Historian Yuval Noah Harari first published Sapiens: A Brief History of Mankind in Hebrew in 2011. It went on to be translated in more than 30 countries to international acclaim and first appeared in English in 2014. The book has climbed the bestseller lists since. From the Stone Age to modern day, Sapiens explains how modern humans have come to dominate our environment through our unique ability to collaborate. We can organize flexibly around imaginary concepts, like nations, gods, and money.
Harari’s new book, Homo Deus, picks up where Sapiens left off and projects forward to imagine what we might become. In addition to nations, gods, and money, the self is also an imaginary concept. As self-made gods, what new world should we create? In an age where making sense of the world feels something like trying to take a sip of water from a fire hose, Harari has a unique ability to construct a captivating narrative while drawing from many disciplines. Those who have read Sapiens may feel that some of the ideas in the second part of Homo Deus are familiar, but I urge you not to skip forward. The review of core ideas, like the value of money and humanism, are a necessary set up for the thrilling third part of the book.
And it’s this third part of Homo Deus, where Harari plays a sort of proviso-prophet, that is especially fascinating. Malcolm Gladwell-style criticism will undoubtedly be leveled at a historian who has dared to pluck examples from philosophy, biology, psychology, and other disciplines in order to peer into the future. But much like Gladwell’s “Revisionist History” podcast, the point of Homo Deus is not to make predictions, but to loosen the grip of our past so that we can ask better questions and be more imaginative about the future. This is a brave book for a brave new world.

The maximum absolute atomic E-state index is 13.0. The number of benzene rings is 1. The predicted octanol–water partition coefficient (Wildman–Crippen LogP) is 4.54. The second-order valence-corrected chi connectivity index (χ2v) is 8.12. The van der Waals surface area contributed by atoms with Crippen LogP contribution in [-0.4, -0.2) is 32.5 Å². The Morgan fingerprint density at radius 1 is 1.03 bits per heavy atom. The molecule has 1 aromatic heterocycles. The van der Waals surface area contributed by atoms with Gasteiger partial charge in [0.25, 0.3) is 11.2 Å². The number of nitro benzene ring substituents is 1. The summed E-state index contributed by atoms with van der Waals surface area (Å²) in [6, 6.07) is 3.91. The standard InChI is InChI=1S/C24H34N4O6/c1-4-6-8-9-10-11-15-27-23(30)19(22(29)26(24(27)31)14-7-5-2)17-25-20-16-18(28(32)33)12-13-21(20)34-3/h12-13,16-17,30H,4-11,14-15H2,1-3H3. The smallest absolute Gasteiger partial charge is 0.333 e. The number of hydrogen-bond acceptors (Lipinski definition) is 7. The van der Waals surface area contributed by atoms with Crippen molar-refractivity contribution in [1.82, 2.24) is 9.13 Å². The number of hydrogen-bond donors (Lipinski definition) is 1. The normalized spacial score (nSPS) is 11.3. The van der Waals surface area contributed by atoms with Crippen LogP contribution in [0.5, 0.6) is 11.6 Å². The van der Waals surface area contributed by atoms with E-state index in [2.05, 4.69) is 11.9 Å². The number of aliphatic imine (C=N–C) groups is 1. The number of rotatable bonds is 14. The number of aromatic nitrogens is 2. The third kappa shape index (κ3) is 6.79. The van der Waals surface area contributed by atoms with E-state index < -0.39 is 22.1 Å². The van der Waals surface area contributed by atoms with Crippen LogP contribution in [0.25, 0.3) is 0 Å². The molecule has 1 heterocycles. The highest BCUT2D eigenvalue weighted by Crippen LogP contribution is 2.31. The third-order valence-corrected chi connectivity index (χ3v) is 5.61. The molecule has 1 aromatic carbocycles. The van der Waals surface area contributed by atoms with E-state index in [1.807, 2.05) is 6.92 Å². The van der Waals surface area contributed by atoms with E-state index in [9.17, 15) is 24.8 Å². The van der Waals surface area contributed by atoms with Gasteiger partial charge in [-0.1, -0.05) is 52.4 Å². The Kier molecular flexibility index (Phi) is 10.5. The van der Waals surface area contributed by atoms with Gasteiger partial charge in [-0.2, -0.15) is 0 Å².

Should you read Homo Deus? I did and it changed my life in a number of ways. Here are the top five:
5) I Feel Assured My History Degree Was Not a Waste of Time
Instead of shrugging when my capitalist uncle asks, again, why I bothered to study history, I will tell him this: History can liberate us from the past. If you want people to gain rights or build equality in the world, Harari makes the case that the first step is to retell the history. The new story will explain that, “our present situation is neither natural nor eternal.” Our lives become the stories we decide to tell ourselves. History majors may yet inherit the earth.
4) I Understand Why I Went Through the Torture of Childbirth, Nearly Died, and Then Willingly Had Sex and Did It All Over Again
Before the pain became so excruciating that I couldn’t think, I spent much of my second labor wondering, why? If my life is a story that I tell myself, then shouldn’t the pain I experienced during my first labor stop me from doing this again? Within a larger conversation about how we think and make decisions, Harari explains the peak-end rule. The narrating self, the one that tells the story, has a tendency to remember the most painful moment and the end moment, rather than a detailed play-by-play of what actually happened. Some part of myself did hold a memory of the pain, but I’d since allowed my love of my baby to override the more accurate memories.
This peak-end rule also goes some way to explain multiple occurrences of teething and toddlers in my life. No need to re-read Gone Girl, I am my own unreliable narrator.
3) When I Next Get in Trouble, I Will Say My Algorithm Made Me Do It
When I started this article, I stole two squares from my cousin’s chocolate bar. At the time of writing, I’ve since circled back for two more. Do I have evil in my soul? Why does my mind crave chocolate? Have I evolved in a way that makes chocolate essential to my being? Perhaps my cousin will accept one of these reasons as an excuse. Or, I could tell her that I am an avalanche of electric signals fired by billions of neurons that stimulate glands to secrete hormones and make my muscles contract in such a way that the chocolate found its way to my mouth.
Rather than a holistic chocolate stealing entity, I am a combination of smaller parts that have come together and evolved gradually. These parts include a wad of tissue in my head that I call my brain. As a whole, my organism works like any other algorithm. Put an input, like a search query, into Google’s algorithm and you will arrive at a given result depending on how the search engine functions that day. Put chocolate in the house and you may find that a chain of electric signals and secretions work the two squares through my algorithm, which results in the chocolate ceasing to exist in its previous form.
2) I Can Now Articulate Another Thing That Has Been Bugging Me About the U.S. Election